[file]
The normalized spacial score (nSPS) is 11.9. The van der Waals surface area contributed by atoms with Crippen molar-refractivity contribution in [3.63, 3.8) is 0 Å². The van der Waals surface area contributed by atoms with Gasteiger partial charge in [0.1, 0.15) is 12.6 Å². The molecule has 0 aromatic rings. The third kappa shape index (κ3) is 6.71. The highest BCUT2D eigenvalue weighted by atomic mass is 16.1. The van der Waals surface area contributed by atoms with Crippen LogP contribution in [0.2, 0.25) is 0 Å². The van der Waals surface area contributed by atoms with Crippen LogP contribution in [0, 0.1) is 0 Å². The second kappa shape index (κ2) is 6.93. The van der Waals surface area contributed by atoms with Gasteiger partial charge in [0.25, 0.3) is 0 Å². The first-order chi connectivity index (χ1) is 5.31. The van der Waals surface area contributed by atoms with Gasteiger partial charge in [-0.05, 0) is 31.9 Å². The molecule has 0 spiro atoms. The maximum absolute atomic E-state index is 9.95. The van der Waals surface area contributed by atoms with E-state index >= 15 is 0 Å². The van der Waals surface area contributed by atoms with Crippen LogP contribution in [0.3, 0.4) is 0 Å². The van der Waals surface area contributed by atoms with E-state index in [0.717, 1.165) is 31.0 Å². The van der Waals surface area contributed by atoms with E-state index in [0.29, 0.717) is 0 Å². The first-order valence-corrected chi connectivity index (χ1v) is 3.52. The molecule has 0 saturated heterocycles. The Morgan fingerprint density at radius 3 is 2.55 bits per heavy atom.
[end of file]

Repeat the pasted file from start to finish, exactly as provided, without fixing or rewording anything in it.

The normalized spacial score (nSPS) is 11.9. The van der Waals surface area contributed by atoms with Crippen molar-refractivity contribution in [3.63, 3.8) is 0 Å². The van der Waals surface area contributed by atoms with Gasteiger partial charge in [0.1, 0.15) is 12.6 Å². The molecule has 0 aromatic rings. The third kappa shape index (κ3) is 6.71. The highest BCUT2D eigenvalue weighted by atomic mass is 16.1. The van der Waals surface area contributed by atoms with Crippen LogP contribution in [0.2, 0.25) is 0 Å². The van der Waals surface area contributed by atoms with Crippen LogP contribution in [0, 0.1) is 0 Å². The second kappa shape index (κ2) is 6.93. The van der Waals surface area contributed by atoms with Gasteiger partial charge in [0.25, 0.3) is 0 Å². The first-order chi connectivity index (χ1) is 5.31. The van der Waals surface area contributed by atoms with Gasteiger partial charge in [-0.05, 0) is 31.9 Å². The molecule has 0 spiro atoms. The maximum absolute atomic E-state index is 9.95. The van der Waals surface area contributed by atoms with E-state index >= 15 is 0 Å². The van der Waals surface area contributed by atoms with Crippen LogP contribution in [0.3, 0.4) is 0 Å². The van der Waals surface area contributed by atoms with E-state index in [0.717, 1.165) is 31.0 Å². The van der Waals surface area contributed by atoms with E-state index in [0.29, 0.717) is 0 Å². The first-order valence-corrected chi connectivity index (χ1v) is 3.52. The molecule has 0 saturated heterocycles. The Morgan fingerprint density at radius 3 is 2.55 bits per heavy atom.